Analytical and Bioanalytical Chemistry

, Volume 391, Issue 4, pp 1229–1236 | Cite as

The use of FTIR and NMR spectroscopies to study prepolymerisation interactions in nitrogen heterocycles

  • Qendresa OsmaniEmail author
  • Helen Hughes
  • Kevin Flavin
  • Jimmy Hedin-Dahlstrom
  • Christopher J. Allender
  • June Frisby
  • Peter McLoughlin
Original Paper


A detailed investigation into the functional groups responsible for the formation of a noncovalent complex between 2-aminopyridine (template) and methacrylic acid (functional monomer) has been carried out using FTIR spectroscopy and confirmed by 1H NMR spectroscopic data. The approach adopted to confirm the mechanism of interaction was the analysis of the template plus the structurally similar 2-methylaminopyridine and 2-dimethylaminopyridine. A 1:1 stoichiometry of complexation was determined by Job plot analysis following titration, with FTIR results complementing those of the 1H NMR study. The strength of interaction between 2-aminopyridine and the functional monomer measured through band shifts by FTIR spectroscopy was compared with such interactions for the isomers 3- and 4-aminopyridine. This comparison identified a clear correlation between template pK a, degree of interaction and subsequent nonspecific binding in the nonimprinted polymer. Using FTIR spectroscopy it was also possible to observe the effect of temperature on the prepolymerisation solution. IR spectra showed that lower temperatures led to more stabilized interactions of the hydrogen-bonded complex. The potential advantages of FTIR spectroscopy compared with 1H NMR spectroscopy in studying prepolymerisation solutions have been identified.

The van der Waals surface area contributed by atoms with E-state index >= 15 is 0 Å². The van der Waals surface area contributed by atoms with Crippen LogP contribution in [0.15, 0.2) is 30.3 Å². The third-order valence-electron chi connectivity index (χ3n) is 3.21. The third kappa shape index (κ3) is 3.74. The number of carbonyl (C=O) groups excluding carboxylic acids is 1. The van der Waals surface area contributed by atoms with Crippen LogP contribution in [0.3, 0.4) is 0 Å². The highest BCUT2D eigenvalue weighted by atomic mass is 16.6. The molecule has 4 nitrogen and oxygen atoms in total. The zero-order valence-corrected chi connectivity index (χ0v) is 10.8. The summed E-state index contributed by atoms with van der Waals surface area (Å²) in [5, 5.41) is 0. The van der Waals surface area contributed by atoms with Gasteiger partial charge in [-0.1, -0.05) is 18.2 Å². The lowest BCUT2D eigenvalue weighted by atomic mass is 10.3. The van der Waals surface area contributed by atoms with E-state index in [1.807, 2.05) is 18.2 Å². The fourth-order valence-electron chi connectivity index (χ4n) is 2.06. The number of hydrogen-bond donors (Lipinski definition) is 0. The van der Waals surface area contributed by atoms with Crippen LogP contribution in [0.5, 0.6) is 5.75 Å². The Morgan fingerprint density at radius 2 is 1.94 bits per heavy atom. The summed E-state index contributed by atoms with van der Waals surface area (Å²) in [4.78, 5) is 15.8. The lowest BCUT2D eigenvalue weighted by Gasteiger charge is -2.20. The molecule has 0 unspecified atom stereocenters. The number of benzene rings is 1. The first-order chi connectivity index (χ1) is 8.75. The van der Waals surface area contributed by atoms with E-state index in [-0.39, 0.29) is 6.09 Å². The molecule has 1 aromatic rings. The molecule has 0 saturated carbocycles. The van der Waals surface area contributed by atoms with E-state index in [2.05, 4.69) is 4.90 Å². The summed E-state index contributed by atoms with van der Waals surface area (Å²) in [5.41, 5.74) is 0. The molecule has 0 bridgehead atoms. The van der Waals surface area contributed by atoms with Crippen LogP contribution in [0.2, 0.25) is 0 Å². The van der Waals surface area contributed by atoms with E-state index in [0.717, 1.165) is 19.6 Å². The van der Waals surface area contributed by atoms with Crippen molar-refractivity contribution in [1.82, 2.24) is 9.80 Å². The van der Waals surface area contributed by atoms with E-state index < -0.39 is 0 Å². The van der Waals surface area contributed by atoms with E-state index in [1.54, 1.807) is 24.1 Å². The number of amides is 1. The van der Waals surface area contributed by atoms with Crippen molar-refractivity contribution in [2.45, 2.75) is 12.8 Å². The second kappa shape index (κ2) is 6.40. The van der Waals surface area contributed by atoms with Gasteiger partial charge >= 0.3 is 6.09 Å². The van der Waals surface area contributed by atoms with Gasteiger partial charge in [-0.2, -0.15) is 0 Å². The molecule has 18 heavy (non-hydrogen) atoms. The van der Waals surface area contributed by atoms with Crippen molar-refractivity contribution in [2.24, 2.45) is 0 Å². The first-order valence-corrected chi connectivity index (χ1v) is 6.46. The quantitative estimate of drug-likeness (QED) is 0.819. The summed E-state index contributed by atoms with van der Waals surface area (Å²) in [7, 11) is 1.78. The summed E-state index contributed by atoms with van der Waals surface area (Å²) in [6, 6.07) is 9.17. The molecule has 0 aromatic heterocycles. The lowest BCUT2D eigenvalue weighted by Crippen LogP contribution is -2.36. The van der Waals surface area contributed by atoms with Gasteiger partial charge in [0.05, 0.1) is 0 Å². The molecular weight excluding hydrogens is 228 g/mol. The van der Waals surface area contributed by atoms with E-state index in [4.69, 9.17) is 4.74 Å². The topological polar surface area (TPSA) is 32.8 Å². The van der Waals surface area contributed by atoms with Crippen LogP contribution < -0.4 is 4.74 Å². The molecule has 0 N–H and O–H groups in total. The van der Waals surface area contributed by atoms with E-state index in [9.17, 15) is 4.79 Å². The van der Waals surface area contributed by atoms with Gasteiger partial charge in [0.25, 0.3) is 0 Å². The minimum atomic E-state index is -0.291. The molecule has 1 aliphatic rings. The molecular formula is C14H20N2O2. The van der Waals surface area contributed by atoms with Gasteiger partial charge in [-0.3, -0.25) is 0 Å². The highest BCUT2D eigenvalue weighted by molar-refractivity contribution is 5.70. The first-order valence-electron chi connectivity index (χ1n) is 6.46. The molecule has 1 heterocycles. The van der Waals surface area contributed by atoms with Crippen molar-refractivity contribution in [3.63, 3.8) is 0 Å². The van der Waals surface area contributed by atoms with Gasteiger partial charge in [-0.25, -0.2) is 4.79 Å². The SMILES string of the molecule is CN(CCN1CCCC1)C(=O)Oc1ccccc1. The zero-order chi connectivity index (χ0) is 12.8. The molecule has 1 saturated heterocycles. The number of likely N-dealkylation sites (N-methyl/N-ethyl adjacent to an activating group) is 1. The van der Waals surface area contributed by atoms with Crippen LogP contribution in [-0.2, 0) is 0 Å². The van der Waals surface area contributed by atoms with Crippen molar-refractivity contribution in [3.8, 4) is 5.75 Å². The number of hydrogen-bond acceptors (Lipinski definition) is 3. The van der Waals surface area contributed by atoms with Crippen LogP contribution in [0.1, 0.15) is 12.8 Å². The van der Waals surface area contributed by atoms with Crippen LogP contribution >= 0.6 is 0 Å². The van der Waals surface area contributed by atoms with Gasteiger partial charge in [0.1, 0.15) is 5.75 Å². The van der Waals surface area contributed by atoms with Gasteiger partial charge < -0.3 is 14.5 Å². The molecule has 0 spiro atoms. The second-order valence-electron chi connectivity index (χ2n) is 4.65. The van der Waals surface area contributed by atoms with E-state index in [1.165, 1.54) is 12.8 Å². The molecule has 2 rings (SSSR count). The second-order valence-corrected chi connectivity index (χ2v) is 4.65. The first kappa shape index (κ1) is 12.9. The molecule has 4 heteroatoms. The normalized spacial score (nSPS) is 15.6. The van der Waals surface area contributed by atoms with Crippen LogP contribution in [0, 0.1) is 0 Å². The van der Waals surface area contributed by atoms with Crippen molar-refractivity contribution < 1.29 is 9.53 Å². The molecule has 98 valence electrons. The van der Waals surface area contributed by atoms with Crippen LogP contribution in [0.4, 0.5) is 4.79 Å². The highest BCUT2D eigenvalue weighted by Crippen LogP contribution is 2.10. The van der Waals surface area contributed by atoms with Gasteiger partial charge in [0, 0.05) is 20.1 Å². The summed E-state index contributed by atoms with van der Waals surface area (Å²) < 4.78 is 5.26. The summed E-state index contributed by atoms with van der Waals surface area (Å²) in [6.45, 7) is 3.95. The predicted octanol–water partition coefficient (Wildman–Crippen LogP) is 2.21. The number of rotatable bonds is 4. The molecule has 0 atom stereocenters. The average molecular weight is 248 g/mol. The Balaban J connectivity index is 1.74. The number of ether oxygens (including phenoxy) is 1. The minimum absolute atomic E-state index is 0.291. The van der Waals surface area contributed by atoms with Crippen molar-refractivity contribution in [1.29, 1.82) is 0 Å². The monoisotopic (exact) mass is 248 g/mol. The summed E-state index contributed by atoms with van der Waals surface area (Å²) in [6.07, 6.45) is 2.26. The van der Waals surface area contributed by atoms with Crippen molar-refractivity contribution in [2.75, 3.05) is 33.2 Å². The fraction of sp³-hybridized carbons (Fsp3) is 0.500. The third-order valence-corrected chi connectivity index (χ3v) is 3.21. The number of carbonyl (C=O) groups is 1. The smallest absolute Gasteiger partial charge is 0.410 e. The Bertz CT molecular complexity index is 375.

Molecularly imprinted polymers FTIR spectroscopy Template–monomer interaction Hydrogen bond Aminopyridine 



The author gratefully acknowledges the support from the Irish Research Council for Science, Engineering and Technology (IRCSET) under the Embark Initiative. Part of this work is also supported by the European Regional Development Fund (ERDF) INTERREG IIIA Ireland/Wales Programme 2000–2006, under the SWINGS project.


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Copyright information

© Springer-Verlag 2008

Authors and Affiliations

  • Qendresa Osmani
    • 1
    Email author
  • Helen Hughes
    • 1
  • Kevin Flavin
    • 2
  • Jimmy Hedin-Dahlstrom
    • 3
  • Christopher J. Allender
    • 3
  • June Frisby
    • 1
  • Peter McLoughlin
    • 1
  1. 1.Department of Chemical and Life SciencesWaterford Institute of TechnologyWaterfordIreland
  2. 2.School of Biological and Chemical SciencesQueen Mary, University of LondonLondonUK
  3. 3.Molecular Recognition Research Unit, Welsh School of PharmacyCardiff UniversityCardiffUK

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